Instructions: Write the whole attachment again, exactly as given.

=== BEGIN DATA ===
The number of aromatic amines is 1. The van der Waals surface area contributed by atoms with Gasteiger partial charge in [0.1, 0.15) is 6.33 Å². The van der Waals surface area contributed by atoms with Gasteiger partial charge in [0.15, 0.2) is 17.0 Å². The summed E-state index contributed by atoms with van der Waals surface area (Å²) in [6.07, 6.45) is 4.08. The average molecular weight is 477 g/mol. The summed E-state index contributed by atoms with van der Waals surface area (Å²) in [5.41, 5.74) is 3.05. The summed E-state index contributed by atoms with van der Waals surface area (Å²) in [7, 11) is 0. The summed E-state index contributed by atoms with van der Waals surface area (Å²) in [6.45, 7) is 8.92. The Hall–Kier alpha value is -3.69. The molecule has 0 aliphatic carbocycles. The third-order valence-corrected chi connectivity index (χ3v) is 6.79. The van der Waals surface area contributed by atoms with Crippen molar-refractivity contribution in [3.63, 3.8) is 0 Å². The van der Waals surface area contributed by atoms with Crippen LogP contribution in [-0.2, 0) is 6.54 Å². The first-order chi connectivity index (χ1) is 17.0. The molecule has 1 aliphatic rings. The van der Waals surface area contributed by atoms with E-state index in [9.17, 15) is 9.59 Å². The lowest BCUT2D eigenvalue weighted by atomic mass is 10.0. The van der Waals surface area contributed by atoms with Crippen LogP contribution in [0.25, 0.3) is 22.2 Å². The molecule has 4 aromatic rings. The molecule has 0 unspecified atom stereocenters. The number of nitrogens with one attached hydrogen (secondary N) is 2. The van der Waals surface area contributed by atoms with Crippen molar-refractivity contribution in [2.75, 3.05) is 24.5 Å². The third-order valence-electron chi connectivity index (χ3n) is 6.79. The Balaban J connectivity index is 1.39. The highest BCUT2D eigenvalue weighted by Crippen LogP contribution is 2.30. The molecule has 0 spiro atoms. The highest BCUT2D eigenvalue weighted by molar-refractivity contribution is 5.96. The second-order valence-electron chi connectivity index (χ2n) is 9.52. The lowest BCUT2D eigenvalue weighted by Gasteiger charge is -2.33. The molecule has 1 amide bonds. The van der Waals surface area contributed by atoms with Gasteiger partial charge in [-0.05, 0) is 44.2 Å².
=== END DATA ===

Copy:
The number of aromatic amines is 1. The van der Waals surface area contributed by atoms with Gasteiger partial charge in [0.1, 0.15) is 6.33 Å². The van der Waals surface area contributed by atoms with Gasteiger partial charge in [0.15, 0.2) is 17.0 Å². The summed E-state index contributed by atoms with van der Waals surface area (Å²) in [6.07, 6.45) is 4.08. The average molecular weight is 477 g/mol. The summed E-state index contributed by atoms with van der Waals surface area (Å²) in [5.41, 5.74) is 3.05. The summed E-state index contributed by atoms with van der Waals surface area (Å²) in [7, 11) is 0. The summed E-state index contributed by atoms with van der Waals surface area (Å²) in [6.45, 7) is 8.92. The Hall–Kier alpha value is -3.69. The molecule has 0 aliphatic carbocycles. The third-order valence-corrected chi connectivity index (χ3v) is 6.79. The van der Waals surface area contributed by atoms with Crippen molar-refractivity contribution in [3.63, 3.8) is 0 Å². The van der Waals surface area contributed by atoms with Crippen LogP contribution in [-0.2, 0) is 6.54 Å². The first-order chi connectivity index (χ1) is 17.0. The molecule has 1 aliphatic rings. The van der Waals surface area contributed by atoms with E-state index in [9.17, 15) is 9.59 Å². The lowest BCUT2D eigenvalue weighted by atomic mass is 10.0. The van der Waals surface area contributed by atoms with Crippen LogP contribution in [0.25, 0.3) is 22.2 Å². The molecule has 4 aromatic rings. The molecule has 0 unspecified atom stereocenters. The number of nitrogens with one attached hydrogen (secondary N) is 2. The van der Waals surface area contributed by atoms with Crippen molar-refractivity contribution in [2.75, 3.05) is 24.5 Å². The third-order valence-electron chi connectivity index (χ3n) is 6.79. The Balaban J connectivity index is 1.39. The highest BCUT2D eigenvalue weighted by Crippen LogP contribution is 2.30. The molecule has 0 spiro atoms. The highest BCUT2D eigenvalue weighted by molar-refractivity contribution is 5.96. The second-order valence-electron chi connectivity index (χ2n) is 9.52. The lowest BCUT2D eigenvalue weighted by Gasteiger charge is -2.33. The molecule has 1 amide bonds. The van der Waals surface area contributed by atoms with Gasteiger partial charge in [-0.05, 0) is 44.2 Å².